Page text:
Once again, it is vital to use some form of a movement screen before the onset of a training program. So if you are using the FMS screen, you should not allow the athlete to progress in the program unless they have achieve a minimum score of 17 score with no more than one asymmetry.

Goals: Introduce barbell training with the front squat, back squat, deadlift, and bench press.

Primary Lift Emphasis: Front squat, deadlift, back squat, bench press, and pull up.

Secondary Lift Training: Olympic lifting variations (clean grip pulls and hand clean hi-pulls). Mechanics must be close to flawless before a load applied.

Movement Emphasis: Sprint technique, acceleration, and change of direction.

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Photo courtesy of Chris Whitacre

Year Three: Realization – The 11th Grader

Year three is a true turning-point where, as a strength and conditioning coach, your goal should be to dramatically increase the athlete’s strength, muscle growth, and training on a bar to develop strength-speed capabilities. As always, you should still screen your athletes prior to the onset of this program.

Again, it is important to note that weight should never be increased if an athlete is unable to perform a movement proficiently. Progressing before an athlete is ready is negligent and you are putting the athlete in harm’s way.

Goals: Build strength capabilities in primary lifts, fine tune Olympic lifting mechanics, develop speed-strength in the squat and bench.

Primary Lift Emphasis: Front squat, power clean, back squat, bench press, and pull up.

Secondary Lift Training: Hang snatch and push press.

Movement Emphasis: Acceleration, lateral agility and change of direction, top end speed, transitional running and combine testing criteria.

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Year Four: Proficiency – The 12th Grader

By year four, your athlete should be extremely competent in the weight room and should possess the ability to sprint, change direction, and decelerate efficiently. During this year it is important to tailor the regimen towards any specific needs or goals as it pertains to their future athletic endeavors. Again, screening and proper fundamentals are necessary prior to advancement.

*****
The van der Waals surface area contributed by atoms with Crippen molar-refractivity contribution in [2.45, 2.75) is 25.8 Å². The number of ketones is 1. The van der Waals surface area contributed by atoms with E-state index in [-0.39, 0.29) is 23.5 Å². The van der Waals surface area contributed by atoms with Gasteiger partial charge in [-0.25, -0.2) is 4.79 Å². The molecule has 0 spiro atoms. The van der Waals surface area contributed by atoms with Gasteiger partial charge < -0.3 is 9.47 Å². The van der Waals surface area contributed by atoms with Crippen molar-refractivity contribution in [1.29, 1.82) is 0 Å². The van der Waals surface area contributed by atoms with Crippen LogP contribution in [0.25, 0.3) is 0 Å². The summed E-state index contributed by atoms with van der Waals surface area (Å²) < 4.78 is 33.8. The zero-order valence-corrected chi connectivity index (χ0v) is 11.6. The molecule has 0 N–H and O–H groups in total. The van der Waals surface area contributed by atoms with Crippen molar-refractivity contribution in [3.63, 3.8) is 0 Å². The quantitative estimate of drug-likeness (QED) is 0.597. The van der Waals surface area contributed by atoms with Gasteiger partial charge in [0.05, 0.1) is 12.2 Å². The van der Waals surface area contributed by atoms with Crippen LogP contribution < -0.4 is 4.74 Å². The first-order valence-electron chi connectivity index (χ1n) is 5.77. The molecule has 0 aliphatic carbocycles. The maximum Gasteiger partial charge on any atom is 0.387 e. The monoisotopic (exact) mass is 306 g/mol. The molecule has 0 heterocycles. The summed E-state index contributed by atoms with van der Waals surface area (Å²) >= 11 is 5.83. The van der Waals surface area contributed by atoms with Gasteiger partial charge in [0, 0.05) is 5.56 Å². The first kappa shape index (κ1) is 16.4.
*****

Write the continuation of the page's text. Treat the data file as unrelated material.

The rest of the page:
Goals: Improve speed-strength and absolute strength capabilities, continue to develop Olympic lifting mechanics, provide the athlete with a college ready body.

Primary Lift Emphasis: Back squat, power clean, front squat, bench press, push press, and pull up.

Secondary Lift Training: Hang snatch and split jerk.

Movement Emphasis: Acceleration, lateral agility and change of direction, top end speed, and transitional running.

Instituting these guidelines when training a high school athlete may not guarantee their overall success within their chosen sport. However, it will sufficiently prepare them for the road ahead by instilling competence, confidence and most of all procedural safety. As a coach, it is your duty to properly prepare your athlete to excel but safeguarding their development is a pivotal step in achieving that success.

Robert Van Valkenburgh is currently the owner of Raw Strength and Conditioning in Denver, CO where he trains athletes of all ages and ability levels. In addition, Robert serves as a consultant to high school athletic programs in need of comprehensive strength, speed, and conditioning programs for all sports. He has coaching experience at the Division 1 level as well as in the private sector at some of the finest training institutions in America.